I’ve just quickly put together these styles to make each ‘item’ float left, so the “grid” isn’t even a grid anymore, just to show how it can be totally different.

<style type="text/css">
    ul.item {
        float: left;
        list-style-type: none;
        padding: 0px 10px 0px 10px;
    ul.selected {
        border: solid 1px red;
    li.price {
        cursor: pointer;
        color: Blue;
        text-decoration: underline;

And here it is running.


Mission Accomplished

Perhaps you are thinking that is pretty ugly and difficult. If you are, remember that is why controls abstract that stuff away for you, so it’s easy and expressive. This is by no means “the end” of control rendering. It’s a tool you should keep in your toolbox. If you have a difficult to fix rendering issue for a specific control, now you don’t have to say goodbye to the whole thing.

How does it work?

It’s actually pretty simple! All controls create their HTML in the Render() method. To control the HTML, you just need a way of injecting your own HTML while suppressing the stuff it’s Render() method produces. Ok – so, don’t call Render(). The Render method unfortunately does not only produce HTML. Sometimes it produces script references or “startup” scripts. Sometimes it registers with the ASP.NET Event Validation feature for security purposes. So this control still calls Render, but it throws away the resulting HTML. It instantiates the ControlTemplate like any other template, adding it to its own control tree so they particulate in the lifecycle. It just chooses to actually render the HTML template instead. That is, unless it is design time. Then it renders the control template – allowing you to use the controls in the designer like you normally could.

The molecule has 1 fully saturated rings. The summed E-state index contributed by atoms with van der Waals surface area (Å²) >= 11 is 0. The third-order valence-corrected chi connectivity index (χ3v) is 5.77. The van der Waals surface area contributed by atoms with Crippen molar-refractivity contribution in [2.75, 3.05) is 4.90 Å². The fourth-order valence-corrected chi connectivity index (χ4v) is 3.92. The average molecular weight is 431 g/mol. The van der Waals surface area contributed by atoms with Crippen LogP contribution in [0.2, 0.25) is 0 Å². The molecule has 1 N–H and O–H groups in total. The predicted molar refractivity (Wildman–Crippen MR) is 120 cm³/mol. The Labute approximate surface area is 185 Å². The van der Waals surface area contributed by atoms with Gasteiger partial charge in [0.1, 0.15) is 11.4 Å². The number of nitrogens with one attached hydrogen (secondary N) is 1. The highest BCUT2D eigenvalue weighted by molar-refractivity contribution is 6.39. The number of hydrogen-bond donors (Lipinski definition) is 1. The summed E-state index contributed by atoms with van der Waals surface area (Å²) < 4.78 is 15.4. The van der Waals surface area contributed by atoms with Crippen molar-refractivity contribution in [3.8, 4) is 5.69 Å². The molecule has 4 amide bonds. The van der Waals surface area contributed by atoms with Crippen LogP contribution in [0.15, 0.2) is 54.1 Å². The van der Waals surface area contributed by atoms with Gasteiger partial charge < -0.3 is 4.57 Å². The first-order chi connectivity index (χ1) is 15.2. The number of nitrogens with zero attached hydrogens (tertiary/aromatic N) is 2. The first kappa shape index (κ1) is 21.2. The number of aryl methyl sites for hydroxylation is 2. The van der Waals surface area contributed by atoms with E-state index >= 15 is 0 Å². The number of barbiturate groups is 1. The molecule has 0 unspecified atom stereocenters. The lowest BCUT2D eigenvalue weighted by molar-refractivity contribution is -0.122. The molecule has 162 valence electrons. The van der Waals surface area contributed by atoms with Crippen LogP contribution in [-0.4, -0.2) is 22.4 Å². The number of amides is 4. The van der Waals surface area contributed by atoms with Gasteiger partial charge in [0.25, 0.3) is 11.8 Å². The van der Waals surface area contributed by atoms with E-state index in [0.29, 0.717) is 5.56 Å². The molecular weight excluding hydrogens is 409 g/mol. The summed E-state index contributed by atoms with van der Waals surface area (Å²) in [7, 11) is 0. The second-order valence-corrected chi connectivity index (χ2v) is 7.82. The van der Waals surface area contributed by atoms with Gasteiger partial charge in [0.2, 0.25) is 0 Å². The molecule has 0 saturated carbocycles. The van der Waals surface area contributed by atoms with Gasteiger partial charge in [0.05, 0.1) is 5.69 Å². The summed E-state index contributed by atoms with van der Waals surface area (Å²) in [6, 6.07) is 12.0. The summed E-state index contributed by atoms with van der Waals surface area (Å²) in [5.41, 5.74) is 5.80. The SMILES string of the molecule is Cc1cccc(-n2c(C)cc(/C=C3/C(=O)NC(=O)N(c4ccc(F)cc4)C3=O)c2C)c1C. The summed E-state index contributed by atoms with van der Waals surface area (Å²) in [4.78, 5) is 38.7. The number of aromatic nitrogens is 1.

Controls will not necessarily take kindly to being rendered “for reals” at Design Time. The page isn’t real, and the other controls on the page don’t necessarily exist or are in their proper hierarchy. So the “Update HtmlTemplate” designer action may not always work. It might even cause an exception to be thrown. It depends on the control.

Also, I find that although the correct HTML is being rendered internally, VS gets it’s hands on it and makes a few modifications to the persistence of it for some reason. It seems mostly benign, like reordering element attributes. But one bad thing it does is capitalize the ‘id’ attribute, which is supposed to be in lower case if you care about XHTML compliance. Easy enough to fix once you get the HTML bootstrapped. I’m trying to find out from someone on the team why this happens and if we can fix it. If all else fails, you can always run the page and use the actual source to get the HTML rather than use the designer trick.